Cenveo’s Envelope Group is one of the world’s largest envelope manufacturers, producing one out of every four envelopes in the United States with a wide variety of types and seals. Cenveo Envelope uses LANSA for many of its IT solutions, including providing a unified web portal to multiple ERP solutions, extending and modernizing its solutions and various application and data integration tasks.
Scott Steinacher, Developer and Data Architect at Cenveo Envelope, says, “We used LANSA to develop a sophisticated web application that provides our users with a unified view of enterprise data. The solution has improved customer service, reduced license fees and simplified training. We also use LANSA for various integration tasks, such as web services and exchanging XML documents. All without intensive coding.”
The IT history of Cenveo Envelope is inherited from National Envelope, which Cenveo acquired in 2013. National Envelope, which acquired multiple companies itself, ended up with multiple ERP systems. These included two home-grown ERP systems and two packaged ERP solutions: JD Edwards (from Oracle) and Infor LN (previously Baan).
“Integrating data from diverse systems was one of the challenges faced by the technology group”, explains Aaron Brown, IT Director at Cenveo Envelope. “Users on both sides of the firewall wanted a unified view of data from across the enterprise.”
However, the unique characteristics of each system made it difficult to provide a cohesive view. To help minimize transportation costs, customers can place orders at a location nearest to them. Since customers also often have offices across the country, their orders may reside in multiple systems.
“We wanted to provide a better service experience, especially for those customers who chose to use the phone. They should only have to place one call to their nearest Cenveo office and their questions should be answered immediately,” adds Brown.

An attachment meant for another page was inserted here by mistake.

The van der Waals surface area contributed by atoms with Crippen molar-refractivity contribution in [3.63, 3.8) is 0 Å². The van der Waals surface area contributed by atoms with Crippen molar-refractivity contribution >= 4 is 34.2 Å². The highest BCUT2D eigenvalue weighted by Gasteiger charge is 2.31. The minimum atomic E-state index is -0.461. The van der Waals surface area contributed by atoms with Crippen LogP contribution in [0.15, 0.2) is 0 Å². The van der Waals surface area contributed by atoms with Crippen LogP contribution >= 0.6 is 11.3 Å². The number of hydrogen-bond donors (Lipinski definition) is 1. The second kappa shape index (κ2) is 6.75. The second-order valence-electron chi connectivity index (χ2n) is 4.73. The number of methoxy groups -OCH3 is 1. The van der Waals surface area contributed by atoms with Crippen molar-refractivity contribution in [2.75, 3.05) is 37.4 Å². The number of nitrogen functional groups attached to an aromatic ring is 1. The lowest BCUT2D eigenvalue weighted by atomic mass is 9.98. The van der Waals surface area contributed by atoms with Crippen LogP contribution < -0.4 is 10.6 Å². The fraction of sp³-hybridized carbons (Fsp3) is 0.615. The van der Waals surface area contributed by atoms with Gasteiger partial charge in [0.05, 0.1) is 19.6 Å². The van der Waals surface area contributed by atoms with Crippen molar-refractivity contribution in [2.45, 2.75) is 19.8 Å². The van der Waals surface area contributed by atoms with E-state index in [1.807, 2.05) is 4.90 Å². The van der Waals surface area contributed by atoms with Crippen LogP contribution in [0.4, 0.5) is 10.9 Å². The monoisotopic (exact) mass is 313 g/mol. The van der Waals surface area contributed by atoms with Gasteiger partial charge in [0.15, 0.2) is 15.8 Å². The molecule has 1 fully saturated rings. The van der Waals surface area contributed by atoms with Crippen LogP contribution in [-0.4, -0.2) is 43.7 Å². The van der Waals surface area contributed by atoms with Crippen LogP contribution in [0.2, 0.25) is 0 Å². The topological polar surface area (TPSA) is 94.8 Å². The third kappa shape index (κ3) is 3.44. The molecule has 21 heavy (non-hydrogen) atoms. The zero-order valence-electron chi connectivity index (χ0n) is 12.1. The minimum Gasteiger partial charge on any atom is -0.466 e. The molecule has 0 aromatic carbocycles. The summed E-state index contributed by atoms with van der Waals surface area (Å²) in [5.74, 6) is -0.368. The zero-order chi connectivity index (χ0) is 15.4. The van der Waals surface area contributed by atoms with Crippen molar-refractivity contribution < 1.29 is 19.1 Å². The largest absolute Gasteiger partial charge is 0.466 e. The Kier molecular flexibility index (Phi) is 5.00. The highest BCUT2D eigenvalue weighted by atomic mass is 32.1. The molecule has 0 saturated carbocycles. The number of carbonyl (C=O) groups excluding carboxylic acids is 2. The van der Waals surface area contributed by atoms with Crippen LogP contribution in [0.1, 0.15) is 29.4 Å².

With that goal in mind, the technology group used Visual LANSA and LANSA Integrator to create a system that provides browser-based access to order, production, inventory and shipment data across the company.
Users wanted a unified view of data from across the enterprise.
The new system, aptly named “Unity”, culls data from four ERP applications and three databases (SQL Server, DB2 for i and Informix). What’s more, it gives users access to millions of PDF documents such as invoices, statements and work orders.
Unity’s main focal point is a single web page with just four tabs. The Shipments tab displays delivery information, the Production tab provides manufacturing details, while the Order Header and Detail tabs present information about the customer and orders. Within each tab, data appears in grids that can be re-sorted by clicking on any column. Each grid also features subject-sensitive links that can be used to drill down to more detailed data.
In addition to viewing data on web pages, Unity users can generate and distribute spreadsheets with a wide variety of selection criteria, including date ranges, order types, customer and product attributes. The spreadsheets are not simple ‘CSV dumps’ that contain flat text data, either. Thanks to LANSA Integrator’s Excel services, columns contain true dates, numbers and so forth, and are professionally formatted with multiple fonts and colors. LANSA Integrator’s SMTP service then delivers the spreadsheets to one or more recipients via email.